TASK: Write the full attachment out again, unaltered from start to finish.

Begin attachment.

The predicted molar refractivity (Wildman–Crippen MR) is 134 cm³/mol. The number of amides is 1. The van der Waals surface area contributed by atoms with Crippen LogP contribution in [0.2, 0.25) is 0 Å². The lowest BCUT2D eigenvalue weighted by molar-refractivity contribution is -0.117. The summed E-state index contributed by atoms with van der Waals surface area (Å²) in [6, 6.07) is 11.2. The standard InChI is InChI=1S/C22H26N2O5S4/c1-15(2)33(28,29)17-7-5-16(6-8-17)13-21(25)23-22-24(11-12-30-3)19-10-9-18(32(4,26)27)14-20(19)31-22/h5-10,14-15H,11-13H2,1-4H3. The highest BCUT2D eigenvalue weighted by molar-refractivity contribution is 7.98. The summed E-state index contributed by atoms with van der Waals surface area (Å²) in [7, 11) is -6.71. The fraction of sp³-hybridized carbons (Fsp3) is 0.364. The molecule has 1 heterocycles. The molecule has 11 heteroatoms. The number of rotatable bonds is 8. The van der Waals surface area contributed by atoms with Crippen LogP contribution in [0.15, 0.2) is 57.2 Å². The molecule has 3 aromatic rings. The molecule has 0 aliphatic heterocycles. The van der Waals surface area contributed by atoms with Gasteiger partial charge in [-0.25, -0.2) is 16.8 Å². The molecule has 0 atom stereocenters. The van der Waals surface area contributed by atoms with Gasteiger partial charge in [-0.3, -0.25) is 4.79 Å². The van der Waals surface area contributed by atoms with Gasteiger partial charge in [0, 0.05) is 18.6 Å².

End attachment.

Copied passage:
The predicted molar refractivity (Wildman–Crippen MR) is 134 cm³/mol. The number of amides is 1. The van der Waals surface area contributed by atoms with Crippen LogP contribution in [0.2, 0.25) is 0 Å². The lowest BCUT2D eigenvalue weighted by molar-refractivity contribution is -0.117. The summed E-state index contributed by atoms with van der Waals surface area (Å²) in [6, 6.07) is 11.2. The standard InChI is InChI=1S/C22H26N2O5S4/c1-15(2)33(28,29)17-7-5-16(6-8-17)13-21(25)23-22-24(11-12-30-3)19-10-9-18(32(4,26)27)14-20(19)31-22/h5-10,14-15H,11-13H2,1-4H3. The highest BCUT2D eigenvalue weighted by molar-refractivity contribution is 7.98. The summed E-state index contributed by atoms with van der Waals surface area (Å²) in [7, 11) is -6.71. The fraction of sp³-hybridized carbons (Fsp3) is 0.364. The molecule has 1 heterocycles. The molecule has 11 heteroatoms. The number of rotatable bonds is 8. The van der Waals surface area contributed by atoms with Crippen LogP contribution in [0.15, 0.2) is 57.2 Å². The molecule has 3 aromatic rings. The molecule has 0 aliphatic heterocycles. The van der Waals surface area contributed by atoms with Gasteiger partial charge in [-0.25, -0.2) is 16.8 Å². The molecule has 0 atom stereocenters. The van der Waals surface area contributed by atoms with Gasteiger partial charge in [-0.3, -0.25) is 4.79 Å². The van der Waals surface area contributed by atoms with Gasteiger partial charge in [0, 0.05) is 18.6 Å².